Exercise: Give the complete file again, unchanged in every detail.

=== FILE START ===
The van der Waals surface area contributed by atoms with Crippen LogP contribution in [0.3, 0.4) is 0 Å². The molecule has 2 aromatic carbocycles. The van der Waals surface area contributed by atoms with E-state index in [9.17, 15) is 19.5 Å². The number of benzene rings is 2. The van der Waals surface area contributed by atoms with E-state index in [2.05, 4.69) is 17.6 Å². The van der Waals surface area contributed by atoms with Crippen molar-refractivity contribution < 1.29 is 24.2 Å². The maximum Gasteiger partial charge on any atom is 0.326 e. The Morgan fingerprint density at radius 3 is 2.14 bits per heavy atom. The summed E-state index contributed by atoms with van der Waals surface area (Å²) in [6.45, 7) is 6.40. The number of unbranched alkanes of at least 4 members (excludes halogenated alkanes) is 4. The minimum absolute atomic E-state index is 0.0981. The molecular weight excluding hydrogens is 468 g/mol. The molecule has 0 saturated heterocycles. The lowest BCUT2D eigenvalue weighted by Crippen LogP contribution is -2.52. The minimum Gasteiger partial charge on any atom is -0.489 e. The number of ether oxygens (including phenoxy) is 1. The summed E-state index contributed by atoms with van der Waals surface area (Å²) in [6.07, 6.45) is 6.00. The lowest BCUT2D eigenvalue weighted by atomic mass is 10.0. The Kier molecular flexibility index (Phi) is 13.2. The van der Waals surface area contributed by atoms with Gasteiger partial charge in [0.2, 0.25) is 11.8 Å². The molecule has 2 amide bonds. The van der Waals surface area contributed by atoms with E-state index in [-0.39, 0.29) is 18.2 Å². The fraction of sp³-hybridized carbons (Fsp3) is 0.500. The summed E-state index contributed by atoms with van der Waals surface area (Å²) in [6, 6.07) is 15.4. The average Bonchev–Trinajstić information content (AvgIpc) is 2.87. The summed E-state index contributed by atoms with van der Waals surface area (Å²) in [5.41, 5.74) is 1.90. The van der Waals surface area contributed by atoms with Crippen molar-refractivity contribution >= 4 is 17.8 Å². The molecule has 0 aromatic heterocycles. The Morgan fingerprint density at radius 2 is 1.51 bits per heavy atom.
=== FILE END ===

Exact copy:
The van der Waals surface area contributed by atoms with Crippen LogP contribution in [0.3, 0.4) is 0 Å². The molecule has 2 aromatic carbocycles. The van der Waals surface area contributed by atoms with E-state index in [9.17, 15) is 19.5 Å². The number of benzene rings is 2. The van der Waals surface area contributed by atoms with E-state index in [2.05, 4.69) is 17.6 Å². The van der Waals surface area contributed by atoms with Crippen molar-refractivity contribution < 1.29 is 24.2 Å². The maximum Gasteiger partial charge on any atom is 0.326 e. The Morgan fingerprint density at radius 3 is 2.14 bits per heavy atom. The summed E-state index contributed by atoms with van der Waals surface area (Å²) in [6.45, 7) is 6.40. The number of unbranched alkanes of at least 4 members (excludes halogenated alkanes) is 4. The minimum absolute atomic E-state index is 0.0981. The molecular weight excluding hydrogens is 468 g/mol. The molecule has 0 saturated heterocycles. The lowest BCUT2D eigenvalue weighted by Crippen LogP contribution is -2.52. The minimum Gasteiger partial charge on any atom is -0.489 e. The number of ether oxygens (including phenoxy) is 1. The summed E-state index contributed by atoms with van der Waals surface area (Å²) in [6.07, 6.45) is 6.00. The lowest BCUT2D eigenvalue weighted by atomic mass is 10.0. The Kier molecular flexibility index (Phi) is 13.2. The van der Waals surface area contributed by atoms with Gasteiger partial charge in [0.2, 0.25) is 11.8 Å². The molecule has 2 amide bonds. The van der Waals surface area contributed by atoms with E-state index in [-0.39, 0.29) is 18.2 Å². The fraction of sp³-hybridized carbons (Fsp3) is 0.500. The summed E-state index contributed by atoms with van der Waals surface area (Å²) in [6, 6.07) is 15.4. The average Bonchev–Trinajstić information content (AvgIpc) is 2.87. The summed E-state index contributed by atoms with van der Waals surface area (Å²) in [5.41, 5.74) is 1.90. The van der Waals surface area contributed by atoms with Crippen molar-refractivity contribution >= 4 is 17.8 Å². The molecule has 0 aromatic heterocycles. The Morgan fingerprint density at radius 2 is 1.51 bits per heavy atom.